THE BLOG
08/16/2012 01:30 pm ET | Updated Oct 16, 2012

Review: The Pin Drop Principle

If your job involves making presentations, if you lead meetings, speak in public, sell, manage or lead others, own a business or need to be more persuasive or convincing for any reason start here: The Pin Drop Principle.

David Lewis and G. Riley Mills, co-authors and business partners, have created a 'how to', a resource guide that also has a flowing narrative; you can read from cover to cover or just randomly page through. I read it through in one sitting, end to end and keep it on my desk for 'random reading.'

"An audience will give you the benefit of a doubt-- up until the moment you open your mouth. After that, it all rests on you." Lewis and Mills

Pin Drop is one of those magical books that always seems to have something new every time I open it: It's full of great quotes, concepts and techniques. I can easily see it being part of future MBA curriculum reading lists, if not the subject of a semester-long class in itself. My own copy has yellow highlighting on just about every other page as I mark things to remember, use and share. I've already quoted it to my own clients more than once because the material is fresh and urgent.

Authors Lewis and Mills are literally world-class presenters -- business men who travel the world teaching corporate communication to eager audiences. They're also actors with a solid training in being dynamic speakers and performers. The title of the book refers to a quote from one of the greatest acting teachers of all time, Uta Hagen (I suggest you buy and read the book for the explanation of the title).

If I were to fault the book I'd say it has a bit too much information in its 200-some pages -- but for the book buyer or corporate trainer who wants to get the most from their training budget, that turns out to be a plus. I also find it to be a unique and timely book, drawing on lessons from the past but also acknowledging a different 'listening' in our current culture including a shorter attention span and a much distracted audience.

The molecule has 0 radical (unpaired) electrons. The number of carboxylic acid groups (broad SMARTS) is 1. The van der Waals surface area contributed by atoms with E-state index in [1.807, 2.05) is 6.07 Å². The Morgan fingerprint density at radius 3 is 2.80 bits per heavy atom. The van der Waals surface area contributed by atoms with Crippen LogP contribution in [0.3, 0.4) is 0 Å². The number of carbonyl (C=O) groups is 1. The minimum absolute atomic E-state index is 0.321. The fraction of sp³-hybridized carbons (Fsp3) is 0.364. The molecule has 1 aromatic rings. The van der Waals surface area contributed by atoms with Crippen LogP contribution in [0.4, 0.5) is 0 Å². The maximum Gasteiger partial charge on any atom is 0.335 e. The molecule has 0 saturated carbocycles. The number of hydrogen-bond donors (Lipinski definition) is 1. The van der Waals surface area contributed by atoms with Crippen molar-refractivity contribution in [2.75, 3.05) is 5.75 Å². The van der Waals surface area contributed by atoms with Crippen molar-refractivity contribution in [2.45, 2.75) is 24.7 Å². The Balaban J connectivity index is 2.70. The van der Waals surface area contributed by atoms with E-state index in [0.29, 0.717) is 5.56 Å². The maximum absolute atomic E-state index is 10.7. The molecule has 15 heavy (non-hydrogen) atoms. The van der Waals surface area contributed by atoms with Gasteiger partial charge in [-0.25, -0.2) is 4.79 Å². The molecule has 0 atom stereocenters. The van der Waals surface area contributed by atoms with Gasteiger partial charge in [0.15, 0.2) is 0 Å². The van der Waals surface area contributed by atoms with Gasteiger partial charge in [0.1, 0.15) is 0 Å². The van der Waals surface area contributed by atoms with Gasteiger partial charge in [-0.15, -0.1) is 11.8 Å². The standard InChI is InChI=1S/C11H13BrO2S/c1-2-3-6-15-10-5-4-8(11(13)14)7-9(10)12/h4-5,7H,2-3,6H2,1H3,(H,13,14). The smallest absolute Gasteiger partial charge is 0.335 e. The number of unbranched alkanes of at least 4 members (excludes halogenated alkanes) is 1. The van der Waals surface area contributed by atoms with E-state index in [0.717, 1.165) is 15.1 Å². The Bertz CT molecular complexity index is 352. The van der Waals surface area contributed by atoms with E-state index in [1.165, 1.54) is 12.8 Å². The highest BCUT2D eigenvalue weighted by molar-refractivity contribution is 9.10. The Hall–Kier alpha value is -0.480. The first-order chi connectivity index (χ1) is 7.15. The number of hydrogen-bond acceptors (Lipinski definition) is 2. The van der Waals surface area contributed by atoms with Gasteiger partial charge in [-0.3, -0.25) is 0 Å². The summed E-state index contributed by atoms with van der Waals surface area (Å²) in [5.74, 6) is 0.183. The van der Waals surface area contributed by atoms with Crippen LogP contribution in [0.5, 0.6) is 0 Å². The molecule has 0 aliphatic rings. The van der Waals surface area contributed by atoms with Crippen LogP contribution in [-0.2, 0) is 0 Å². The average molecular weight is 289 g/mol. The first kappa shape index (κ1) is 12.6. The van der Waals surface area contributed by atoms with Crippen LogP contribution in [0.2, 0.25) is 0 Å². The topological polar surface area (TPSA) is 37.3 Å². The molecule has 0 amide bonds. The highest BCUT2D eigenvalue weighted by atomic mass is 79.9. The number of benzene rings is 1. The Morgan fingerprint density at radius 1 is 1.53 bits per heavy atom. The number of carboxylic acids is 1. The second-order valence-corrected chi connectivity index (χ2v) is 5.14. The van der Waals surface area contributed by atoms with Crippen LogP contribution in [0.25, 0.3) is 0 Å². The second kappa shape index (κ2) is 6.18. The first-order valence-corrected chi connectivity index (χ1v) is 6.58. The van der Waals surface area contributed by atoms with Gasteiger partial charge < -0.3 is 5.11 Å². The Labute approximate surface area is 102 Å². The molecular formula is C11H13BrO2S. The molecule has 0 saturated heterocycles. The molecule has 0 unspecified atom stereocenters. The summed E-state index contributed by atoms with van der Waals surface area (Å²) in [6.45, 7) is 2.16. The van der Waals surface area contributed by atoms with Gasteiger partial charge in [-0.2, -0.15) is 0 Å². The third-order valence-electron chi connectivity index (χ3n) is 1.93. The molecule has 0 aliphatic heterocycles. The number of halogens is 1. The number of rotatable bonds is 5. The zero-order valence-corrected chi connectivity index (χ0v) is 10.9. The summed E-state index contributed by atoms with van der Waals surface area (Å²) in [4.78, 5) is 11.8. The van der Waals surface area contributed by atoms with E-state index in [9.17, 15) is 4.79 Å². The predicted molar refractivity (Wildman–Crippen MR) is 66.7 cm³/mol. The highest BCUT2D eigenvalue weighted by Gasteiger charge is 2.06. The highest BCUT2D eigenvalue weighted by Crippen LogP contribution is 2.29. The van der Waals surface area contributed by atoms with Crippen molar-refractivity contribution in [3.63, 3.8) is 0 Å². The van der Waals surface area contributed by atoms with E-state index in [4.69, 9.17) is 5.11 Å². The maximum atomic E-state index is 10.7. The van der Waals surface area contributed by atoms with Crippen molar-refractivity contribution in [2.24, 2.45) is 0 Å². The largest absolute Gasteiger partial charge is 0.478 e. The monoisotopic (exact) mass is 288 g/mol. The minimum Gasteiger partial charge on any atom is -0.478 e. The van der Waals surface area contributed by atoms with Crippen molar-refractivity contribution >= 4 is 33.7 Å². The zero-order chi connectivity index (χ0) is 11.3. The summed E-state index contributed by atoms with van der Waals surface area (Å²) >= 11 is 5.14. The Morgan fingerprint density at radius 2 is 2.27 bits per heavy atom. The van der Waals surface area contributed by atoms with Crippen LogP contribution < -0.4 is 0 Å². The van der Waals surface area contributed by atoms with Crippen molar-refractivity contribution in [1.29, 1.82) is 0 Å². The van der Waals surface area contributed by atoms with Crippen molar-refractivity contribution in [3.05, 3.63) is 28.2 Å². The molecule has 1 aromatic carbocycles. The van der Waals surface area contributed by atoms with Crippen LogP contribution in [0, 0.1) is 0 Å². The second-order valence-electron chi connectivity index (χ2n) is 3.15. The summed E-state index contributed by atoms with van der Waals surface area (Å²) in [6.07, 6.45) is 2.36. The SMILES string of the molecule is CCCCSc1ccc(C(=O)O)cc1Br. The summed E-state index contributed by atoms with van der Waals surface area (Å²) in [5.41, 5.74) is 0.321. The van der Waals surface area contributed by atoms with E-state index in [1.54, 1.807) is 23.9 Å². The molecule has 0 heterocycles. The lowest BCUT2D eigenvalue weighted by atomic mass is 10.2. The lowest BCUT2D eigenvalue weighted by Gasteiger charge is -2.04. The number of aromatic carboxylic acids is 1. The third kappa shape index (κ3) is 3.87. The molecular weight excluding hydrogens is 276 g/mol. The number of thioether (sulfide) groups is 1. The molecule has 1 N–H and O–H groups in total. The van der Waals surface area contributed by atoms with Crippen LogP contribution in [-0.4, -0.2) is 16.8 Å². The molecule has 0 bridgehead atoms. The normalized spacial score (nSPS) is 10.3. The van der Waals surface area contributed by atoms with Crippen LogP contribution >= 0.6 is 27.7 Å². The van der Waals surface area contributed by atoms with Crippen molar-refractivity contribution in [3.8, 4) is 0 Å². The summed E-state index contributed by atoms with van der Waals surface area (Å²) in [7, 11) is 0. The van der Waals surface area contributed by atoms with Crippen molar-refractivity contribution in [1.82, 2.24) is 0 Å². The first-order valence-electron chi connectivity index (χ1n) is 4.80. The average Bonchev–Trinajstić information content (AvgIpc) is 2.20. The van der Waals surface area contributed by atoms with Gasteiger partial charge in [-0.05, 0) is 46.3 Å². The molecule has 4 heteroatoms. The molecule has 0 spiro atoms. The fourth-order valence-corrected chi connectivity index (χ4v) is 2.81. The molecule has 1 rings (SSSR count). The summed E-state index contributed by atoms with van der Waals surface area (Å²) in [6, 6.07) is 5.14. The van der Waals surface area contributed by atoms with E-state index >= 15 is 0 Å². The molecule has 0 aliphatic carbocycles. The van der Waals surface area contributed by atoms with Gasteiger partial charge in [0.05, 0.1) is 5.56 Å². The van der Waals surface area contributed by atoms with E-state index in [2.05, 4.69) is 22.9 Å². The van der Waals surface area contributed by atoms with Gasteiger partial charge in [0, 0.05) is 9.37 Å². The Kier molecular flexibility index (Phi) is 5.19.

Pin Drop offers tools and techniques from choosing the right venue to dealing with conflict or discord in an audience. It helps you understand everything from crafting the best possible presentation to understanding your own personal speaker's style. It gives tips on preparation, stage fright, the art of persuasion and delivering bad news.

It might be the only book I know that includes lessons from Demosthenes, Chris Rock and Jason Fried, as if they were co-conspirators making us better communicators so that we can, as the author exhorts us in the last chapter, "Get out there and be amazing."

Those who know the story of W. Clement Stone, the founder of what is now AON Corporation, used Napoleon Hill's book Think and Grow Rich as a training manual for all of his employees. It will be a smart executive who today buys copies of The Pin Drop Principle for their employees and encourages them to meet, discuss, develop and implement the practices, ideas and exercises in this book.

The results are nearly guaranteed.